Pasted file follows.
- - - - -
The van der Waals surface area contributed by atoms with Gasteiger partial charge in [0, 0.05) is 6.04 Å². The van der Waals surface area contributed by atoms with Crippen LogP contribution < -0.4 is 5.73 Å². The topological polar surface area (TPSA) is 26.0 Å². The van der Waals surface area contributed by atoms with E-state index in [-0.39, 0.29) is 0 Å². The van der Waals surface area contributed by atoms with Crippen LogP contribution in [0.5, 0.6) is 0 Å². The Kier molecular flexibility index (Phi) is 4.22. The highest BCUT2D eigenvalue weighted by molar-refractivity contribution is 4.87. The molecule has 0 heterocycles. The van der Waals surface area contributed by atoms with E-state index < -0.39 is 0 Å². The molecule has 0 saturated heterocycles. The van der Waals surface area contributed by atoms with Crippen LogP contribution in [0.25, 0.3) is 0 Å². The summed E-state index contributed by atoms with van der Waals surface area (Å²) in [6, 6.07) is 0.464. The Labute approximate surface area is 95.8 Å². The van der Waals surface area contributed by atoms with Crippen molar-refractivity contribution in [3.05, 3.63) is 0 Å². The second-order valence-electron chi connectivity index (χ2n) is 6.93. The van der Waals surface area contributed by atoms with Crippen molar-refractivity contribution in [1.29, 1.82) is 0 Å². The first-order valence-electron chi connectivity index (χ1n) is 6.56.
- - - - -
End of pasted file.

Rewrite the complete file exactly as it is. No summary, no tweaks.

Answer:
The van der Waals surface area contributed by atoms with Gasteiger partial charge in [0, 0.05) is 6.04 Å². The van der Waals surface area contributed by atoms with Crippen LogP contribution < -0.4 is 5.73 Å². The topological polar surface area (TPSA) is 26.0 Å². The van der Waals surface area contributed by atoms with E-state index in [-0.39, 0.29) is 0 Å². The van der Waals surface area contributed by atoms with Crippen LogP contribution in [0.5, 0.6) is 0 Å². The Kier molecular flexibility index (Phi) is 4.22. The highest BCUT2D eigenvalue weighted by molar-refractivity contribution is 4.87. The molecule has 0 heterocycles. The van der Waals surface area contributed by atoms with E-state index < -0.39 is 0 Å². The molecule has 0 saturated heterocycles. The van der Waals surface area contributed by atoms with Crippen LogP contribution in [0.25, 0.3) is 0 Å². The summed E-state index contributed by atoms with van der Waals surface area (Å²) in [6, 6.07) is 0.464. The Labute approximate surface area is 95.8 Å². The van der Waals surface area contributed by atoms with Crippen molar-refractivity contribution in [3.05, 3.63) is 0 Å². The second-order valence-electron chi connectivity index (χ2n) is 6.93. The van der Waals surface area contributed by atoms with Crippen molar-refractivity contribution in [1.29, 1.82) is 0 Å². The first-order valence-electron chi connectivity index (χ1n) is 6.56.